So, what does all of this prove? It simply goes to show you the impact Franz Kafka has left on the world. Here we have a book published in 1925 and still causes debate as to what exactly were Kafka's intentions. If, infact, he didn't have any intentions!
'The Trial', to me is a story of a man's loneliness. It's a story of man who probably is guilty of what he is charged with. And we slowly read about his desent into a world of paranoia. I've heard some people agrue that what happens to "K." is all merely a dream. None of it ever really happened, but, it was "K." himself who brought this punishment on himself. Sort of like how Kafka himself did by never marrying the girl he loved, by living in the shadows of his father, who he adored, and never having an self confidence. If what happens in 'The Trial' is a dream, you can bet "K." learned something.
There's something about Kafka that fasincates me. He is one of my favorite authors.
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25 of 26 people found the following review helpful By Sean K on April 20, 2006
Format: Paperback
"You don't need to accept everything as true, you only need to accept it as necessary."

How true, for in this chilling novel, truth and justice cease to exist in a conventional sense. The traditional ideals of law and justice are inverted, as it is the accused who is blind and justice is pre-determined. Indeed, the courts and law system render an unfathomable, surreal-like existence. The accuser is kept in a dark abyss of ignorance, not only in the actual charges brought forth against him, but in the very foundation of the court system within which he is entrapped.

The "Court" operates outside the normal legal system and is a clandestine and faceless bureaucracy. It seems as if everything belongs to the Court, for they can invade the lives of the accused with impunity - in their home, their workplace, and even into the recesses of their mind. Indeed, the psychological torture and self-abasement is one of the key tools of the Court. The only interaction one has with this system is through low-level judges, magistrates, and lawyers in dank, hidden courtrooms. Yet, one has to devote his life (or what's left of it) to seeking influence from mysterious characters. For the actual facts of the case matter none, but the influence of the others matter the most. Yet, any defense is completely futile, for no one can escape their ultimate fate. Judgment is handed down by High Level "deities" who no one knows. It seems as if the best one can hope for is to forestall the trial through an endless cycle of influence peddling and evasive action, for to receive an actual acquittal is only a legend and not within the realm of possibility.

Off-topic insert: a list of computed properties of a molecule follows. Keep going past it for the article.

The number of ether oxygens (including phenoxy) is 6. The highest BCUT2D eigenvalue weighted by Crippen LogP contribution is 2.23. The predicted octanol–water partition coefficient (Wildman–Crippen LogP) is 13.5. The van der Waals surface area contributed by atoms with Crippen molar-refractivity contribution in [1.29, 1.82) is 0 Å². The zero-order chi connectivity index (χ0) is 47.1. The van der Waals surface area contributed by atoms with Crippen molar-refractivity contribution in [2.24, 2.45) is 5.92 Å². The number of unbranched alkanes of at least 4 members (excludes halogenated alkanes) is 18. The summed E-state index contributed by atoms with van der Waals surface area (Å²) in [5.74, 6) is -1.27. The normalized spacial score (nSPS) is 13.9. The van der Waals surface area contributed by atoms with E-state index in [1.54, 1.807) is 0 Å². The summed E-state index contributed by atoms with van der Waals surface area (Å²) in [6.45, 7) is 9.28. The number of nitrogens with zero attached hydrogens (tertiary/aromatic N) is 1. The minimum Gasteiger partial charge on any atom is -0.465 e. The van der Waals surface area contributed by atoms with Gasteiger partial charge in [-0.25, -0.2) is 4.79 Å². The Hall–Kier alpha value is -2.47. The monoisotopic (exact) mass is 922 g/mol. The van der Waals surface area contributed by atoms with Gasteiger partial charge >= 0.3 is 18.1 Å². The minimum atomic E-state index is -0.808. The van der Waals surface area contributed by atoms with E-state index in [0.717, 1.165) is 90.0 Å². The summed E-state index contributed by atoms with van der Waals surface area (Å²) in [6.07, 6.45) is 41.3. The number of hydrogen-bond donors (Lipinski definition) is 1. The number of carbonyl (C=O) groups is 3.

In a sense, the accused is condemned as soon as he is arrested.
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29 of 32 people found the following review helpful By Hillel Broder on March 16, 2010
Format: Paperback
For your convenience, I've copied/pasted below what I wrote for my review of the same publisher's "Metamorphosis". Looks like they're going for the Kafka scam superfecta...Reader's note: Replace the "Corngold" edition (of the Metamorphosis) with the new Schocken edition of "The Trial" (trans. Breon Mitchell)--a far superior translation to a translator-less "Original Version".

From my review on the same publisher's "Metamorphosis":

As a graduate student of Kafka who has bought multiple works of his off of this site, I am appalled to learn that yet another publisher, republishing Kafka's work in English without noting the name of the translator, claims to have done so in an "Original Version". If you're a Kafka scholar, then you would notice this as fishy from a mile away; this sham, therefore, is probably intended for the unsuspecting Kafka newbie who will be doubly disserviced with a shoddy (and unacknowledged) translation and no critical essays or scholarly footnotes.

But wait, there's more!

Let's be clear: Kafka wrote his "Original Version" in a (mostly school and self-taught) German. This publication is in English, and so it must, therefore, draw on one of the many fine translations now available. Note, of course, that the publication information listed above does not detail the name of the translator. This is doubly appalling: it is misleading to those who are not Kafka scholars and want to take Kafka seriously. They may think this is some "authentic" or "original" version, both of which are--by definition--false claims.

Personally, if you want the best (and most recent) translation, I'd recommend purchasing Stanley Corngold's translation, available through the fine Norton (Critical) series.